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5) the adequacy and capacity of available university programs to meet the needs of the near future.

A primary source of input for this study was a workshop that took place on July 15– 16, 1999, at the National Academies building in Washington, D.C. In addition to the workshop and associated public comments and letters, the committee communicated with professionals in relevant forestry research and education organizations and consulted numerous other sources, including recent surveys and studies of trends in forestry education, to obtain relevant information for analysis.


This first chapter of the report describes the focus and boundaries of the committee's assessment, defines forestry research capacity, describes the institutional framework for forestry research, reviews the historic roots of forestry in the United States, addresses the continuing need for forestry research, and highlights future challenges involving forestry issues. Chapter 2 addresses the first charge of the committee and describes the essential knowledge base required by professionals who must address future needs, including education and research perspectives and priorities. Those priorities are classified into two broad areas of scientific need: foundation needs and emerging needs. Chapter 3 addresses the second charge of the committee and provides an overview of the current status of forestry-research capacity in terms of the resources that make up capacity: manpower, infrastructure, and financial investment. Chapter 4 addresses the third charge of the committee and looks at the status of forestry education, examines educational paradigms for graduate forestry education to produce the next generation of forestry researchers, and offers recommendations for enhancing the current status. Chapter 5 addresses the fifth charge of the committee synthesizes the material from the preceding chapters, assesses the status of our national research and education capacity with respect to priorities, and discusses various principles and approaches for meeting forestry-research needs. The fourth charge, which transcends several aspects of the overall assessment is addressed in Chapters 3 through 5.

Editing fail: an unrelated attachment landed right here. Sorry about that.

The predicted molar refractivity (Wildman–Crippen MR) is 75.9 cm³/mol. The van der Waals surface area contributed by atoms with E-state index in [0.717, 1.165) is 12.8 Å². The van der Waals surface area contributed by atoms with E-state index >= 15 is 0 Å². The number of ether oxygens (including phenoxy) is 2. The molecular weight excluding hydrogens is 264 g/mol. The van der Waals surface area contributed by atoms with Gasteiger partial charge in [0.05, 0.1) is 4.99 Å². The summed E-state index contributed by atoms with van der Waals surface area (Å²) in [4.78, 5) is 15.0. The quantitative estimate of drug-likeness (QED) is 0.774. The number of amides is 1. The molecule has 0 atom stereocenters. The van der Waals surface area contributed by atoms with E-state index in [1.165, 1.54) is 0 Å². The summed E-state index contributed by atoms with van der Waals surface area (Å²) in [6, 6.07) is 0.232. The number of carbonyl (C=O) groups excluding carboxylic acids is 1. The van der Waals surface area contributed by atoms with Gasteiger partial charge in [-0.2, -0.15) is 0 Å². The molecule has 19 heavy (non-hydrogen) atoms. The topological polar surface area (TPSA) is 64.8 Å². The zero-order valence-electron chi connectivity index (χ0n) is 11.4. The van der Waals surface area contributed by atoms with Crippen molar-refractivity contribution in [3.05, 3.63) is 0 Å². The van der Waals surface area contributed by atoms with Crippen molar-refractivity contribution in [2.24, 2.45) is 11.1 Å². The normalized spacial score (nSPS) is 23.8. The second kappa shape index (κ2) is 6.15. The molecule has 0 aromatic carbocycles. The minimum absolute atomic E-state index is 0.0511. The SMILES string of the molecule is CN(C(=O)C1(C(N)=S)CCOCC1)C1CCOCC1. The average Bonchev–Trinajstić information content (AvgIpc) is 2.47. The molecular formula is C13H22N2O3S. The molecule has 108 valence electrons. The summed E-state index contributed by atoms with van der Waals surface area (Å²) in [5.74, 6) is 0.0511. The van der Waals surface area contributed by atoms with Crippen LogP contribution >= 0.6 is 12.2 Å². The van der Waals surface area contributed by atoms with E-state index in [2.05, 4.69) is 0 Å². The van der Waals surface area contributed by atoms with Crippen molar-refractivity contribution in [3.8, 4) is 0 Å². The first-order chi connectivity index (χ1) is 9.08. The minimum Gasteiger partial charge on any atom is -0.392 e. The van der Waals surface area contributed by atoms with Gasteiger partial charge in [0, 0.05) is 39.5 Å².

In this report, the status of forestry-research capacity was assessed to determine whether desired social goals for the future could be reached. Research and monitoring provide the foundations required to improve management and protection and to achieve sustainable forest management. Heretofore, there has been a lack of adequate information on the magnitude of funds, personnel, and infrastructure that support forestry-research efforts. There has also been a lack of information on how current efforts were directed among disciplines; the magnitude of research capacity among federal, state, nongovernment, and private organizations; the breadth of forestry and forest-resources research and development; or the priorities for forestry research. Those issues are addressed in this report to the extent that data and resources allow.

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